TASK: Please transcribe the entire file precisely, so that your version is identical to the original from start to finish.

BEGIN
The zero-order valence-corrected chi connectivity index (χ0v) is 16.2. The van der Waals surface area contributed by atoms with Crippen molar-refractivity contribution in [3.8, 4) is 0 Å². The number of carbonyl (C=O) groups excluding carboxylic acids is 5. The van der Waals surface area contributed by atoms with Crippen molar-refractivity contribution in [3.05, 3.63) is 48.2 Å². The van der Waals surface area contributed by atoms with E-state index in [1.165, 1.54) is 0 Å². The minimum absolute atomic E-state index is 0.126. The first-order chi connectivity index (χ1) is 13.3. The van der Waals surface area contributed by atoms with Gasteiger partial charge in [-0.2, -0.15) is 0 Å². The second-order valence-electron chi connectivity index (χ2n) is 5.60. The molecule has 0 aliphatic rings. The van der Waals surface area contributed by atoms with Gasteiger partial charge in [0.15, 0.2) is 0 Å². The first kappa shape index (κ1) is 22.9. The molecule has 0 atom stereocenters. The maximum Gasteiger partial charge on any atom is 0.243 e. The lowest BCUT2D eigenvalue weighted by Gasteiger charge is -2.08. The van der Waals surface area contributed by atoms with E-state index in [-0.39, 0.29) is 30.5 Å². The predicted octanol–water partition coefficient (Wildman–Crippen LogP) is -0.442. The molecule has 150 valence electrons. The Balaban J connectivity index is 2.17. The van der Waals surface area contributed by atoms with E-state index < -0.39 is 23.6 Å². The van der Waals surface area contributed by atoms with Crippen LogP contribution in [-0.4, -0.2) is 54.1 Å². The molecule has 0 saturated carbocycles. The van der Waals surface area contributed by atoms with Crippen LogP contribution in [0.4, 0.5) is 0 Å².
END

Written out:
The zero-order valence-corrected chi connectivity index (χ0v) is 16.2. The van der Waals surface area contributed by atoms with Crippen molar-refractivity contribution in [3.8, 4) is 0 Å². The number of carbonyl (C=O) groups excluding carboxylic acids is 5. The van der Waals surface area contributed by atoms with Crippen molar-refractivity contribution in [3.05, 3.63) is 48.2 Å². The van der Waals surface area contributed by atoms with E-state index in [1.165, 1.54) is 0 Å². The minimum absolute atomic E-state index is 0.126. The first-order chi connectivity index (χ1) is 13.3. The van der Waals surface area contributed by atoms with Gasteiger partial charge in [-0.2, -0.15) is 0 Å². The second-order valence-electron chi connectivity index (χ2n) is 5.60. The molecule has 0 aliphatic rings. The van der Waals surface area contributed by atoms with Gasteiger partial charge in [0.15, 0.2) is 0 Å². The first kappa shape index (κ1) is 22.9. The molecule has 0 atom stereocenters. The maximum Gasteiger partial charge on any atom is 0.243 e. The lowest BCUT2D eigenvalue weighted by Gasteiger charge is -2.08. The van der Waals surface area contributed by atoms with E-state index in [-0.39, 0.29) is 30.5 Å². The predicted octanol–water partition coefficient (Wildman–Crippen LogP) is -0.442. The molecule has 150 valence electrons. The Balaban J connectivity index is 2.17. The van der Waals surface area contributed by atoms with E-state index < -0.39 is 23.6 Å². The van der Waals surface area contributed by atoms with Crippen LogP contribution in [-0.4, -0.2) is 54.1 Å². The molecule has 0 saturated carbocycles. The van der Waals surface area contributed by atoms with Crippen LogP contribution in [0.4, 0.5) is 0 Å².